The consequences of a criminal charge can vary greatly depending on whether that charge is an infraction, misdemeanor or a felony. While all criminal charges are serious, understanding the distinction between your charges and what can happen in your case is the best way to be prepared to assist your attorney with your defense.

Here's what you should know about the line between various types of charges:


These are the least serious types of offenses and are often called "petty crimes" or violations. Typically, an infraction is punishable by a fine -- not jail time. Depending on where you live, something like jaywalking could be considered an infraction. In other areas, that might even be treated as a civil offense, like a traffic ticket for running a red light. Because infractions don't pose a threat to your liberty, you aren't entitled to a jury trial -- nor are you guaranteed an attorney at the state's expense (although you can hire one on your own).


Generally speaking, misdemeanor offenses carry the threat of up to a year in jail -- although that would be a pretty tough sentence if you've got a clean record. You can also be given probation, community service requirements, ordered to pay restitution if a victim suffered any damages, and fined. Misdemeanors may include things like drunk driving, petty theft, and simple possession of small amounts of marijuana.

There are even varying degrees of severity within misdemeanors. For example, federal sentencing guidelines mandate no more than thirty days in jail for a Class C misdemeanor (the least serious type), while a Class B misdemeanor is limited to six months. Only a Class A misdemeanor (the most serious) can cost a year in jail if you're convicted. Because your liberty is threatened, you're generally able to have a jury trial and court-appointed attorney if you need one.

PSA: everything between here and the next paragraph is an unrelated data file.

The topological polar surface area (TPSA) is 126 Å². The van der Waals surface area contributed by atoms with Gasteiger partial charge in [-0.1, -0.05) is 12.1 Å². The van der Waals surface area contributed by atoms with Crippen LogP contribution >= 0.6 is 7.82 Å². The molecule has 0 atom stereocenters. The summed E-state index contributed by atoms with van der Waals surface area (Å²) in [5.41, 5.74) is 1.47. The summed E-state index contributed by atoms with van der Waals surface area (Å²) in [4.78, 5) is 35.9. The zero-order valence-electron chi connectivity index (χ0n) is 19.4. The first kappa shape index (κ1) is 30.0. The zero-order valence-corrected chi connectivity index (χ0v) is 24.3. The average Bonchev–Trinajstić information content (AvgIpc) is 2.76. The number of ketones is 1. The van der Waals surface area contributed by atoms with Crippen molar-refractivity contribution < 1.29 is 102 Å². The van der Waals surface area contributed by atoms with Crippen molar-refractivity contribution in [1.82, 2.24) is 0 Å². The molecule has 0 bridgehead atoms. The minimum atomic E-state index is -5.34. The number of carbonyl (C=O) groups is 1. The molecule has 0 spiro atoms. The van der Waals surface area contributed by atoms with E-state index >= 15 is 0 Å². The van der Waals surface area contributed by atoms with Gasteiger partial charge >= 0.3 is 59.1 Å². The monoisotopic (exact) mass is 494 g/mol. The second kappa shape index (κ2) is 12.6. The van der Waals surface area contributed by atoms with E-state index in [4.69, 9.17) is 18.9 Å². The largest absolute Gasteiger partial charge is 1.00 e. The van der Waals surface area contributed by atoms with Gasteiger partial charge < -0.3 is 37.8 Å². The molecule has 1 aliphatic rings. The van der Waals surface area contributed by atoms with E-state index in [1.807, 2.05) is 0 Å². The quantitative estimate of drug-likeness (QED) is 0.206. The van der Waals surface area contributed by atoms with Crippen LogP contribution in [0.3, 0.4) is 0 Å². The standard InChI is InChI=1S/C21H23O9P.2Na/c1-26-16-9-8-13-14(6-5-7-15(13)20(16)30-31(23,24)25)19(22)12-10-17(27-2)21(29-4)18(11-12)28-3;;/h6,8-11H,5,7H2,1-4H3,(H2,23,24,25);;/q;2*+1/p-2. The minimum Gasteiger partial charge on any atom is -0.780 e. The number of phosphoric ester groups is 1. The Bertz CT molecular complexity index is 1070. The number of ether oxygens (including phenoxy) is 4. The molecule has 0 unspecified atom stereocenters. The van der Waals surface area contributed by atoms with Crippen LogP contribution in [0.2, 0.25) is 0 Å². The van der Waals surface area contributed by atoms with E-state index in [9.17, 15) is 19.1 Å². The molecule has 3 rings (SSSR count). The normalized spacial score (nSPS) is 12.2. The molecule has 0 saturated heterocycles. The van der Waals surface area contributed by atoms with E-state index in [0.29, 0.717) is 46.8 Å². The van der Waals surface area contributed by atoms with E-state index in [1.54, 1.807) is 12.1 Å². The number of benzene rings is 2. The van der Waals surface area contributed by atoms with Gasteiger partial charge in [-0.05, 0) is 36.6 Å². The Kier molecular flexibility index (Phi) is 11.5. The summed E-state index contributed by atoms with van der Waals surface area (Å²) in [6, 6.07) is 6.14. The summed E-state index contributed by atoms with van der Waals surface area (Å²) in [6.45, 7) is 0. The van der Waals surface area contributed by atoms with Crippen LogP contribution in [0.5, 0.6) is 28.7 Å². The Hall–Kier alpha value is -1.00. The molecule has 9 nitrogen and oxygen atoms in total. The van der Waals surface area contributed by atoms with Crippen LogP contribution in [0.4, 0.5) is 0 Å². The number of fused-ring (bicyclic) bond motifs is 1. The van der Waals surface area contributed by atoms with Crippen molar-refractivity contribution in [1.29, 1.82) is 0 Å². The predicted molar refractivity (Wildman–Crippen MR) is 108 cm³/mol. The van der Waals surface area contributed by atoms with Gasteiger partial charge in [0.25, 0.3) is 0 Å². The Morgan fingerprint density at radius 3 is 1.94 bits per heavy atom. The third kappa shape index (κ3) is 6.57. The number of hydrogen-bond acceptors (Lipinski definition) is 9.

Felonies are much more serious crimes and even the lowest class of felony carries the possibility of serious jail time. In the federal system, for example, a Class E felony (the least serious) can send you to prison for up to five years. A Class A felony (the most serious) can result in life imprisonment -- or even the death penalty. Some common felony offenses include murder, rape, a battery that causes serious harm, kidnapping, extortion, fraud, and grand theft.

If you're charged with a felony, you automatically have the right to a court-appointed attorney (if you can't afford one of your own) and a trial by jury. However, it's generally preferable to have a private criminal defense attorney, especially if your case is serious. Public defenders do a good job, but they don't have the same resources that private attorneys do to devote to a case. Contact a law firm, like The Fitzpatrick Law Firm, for more help.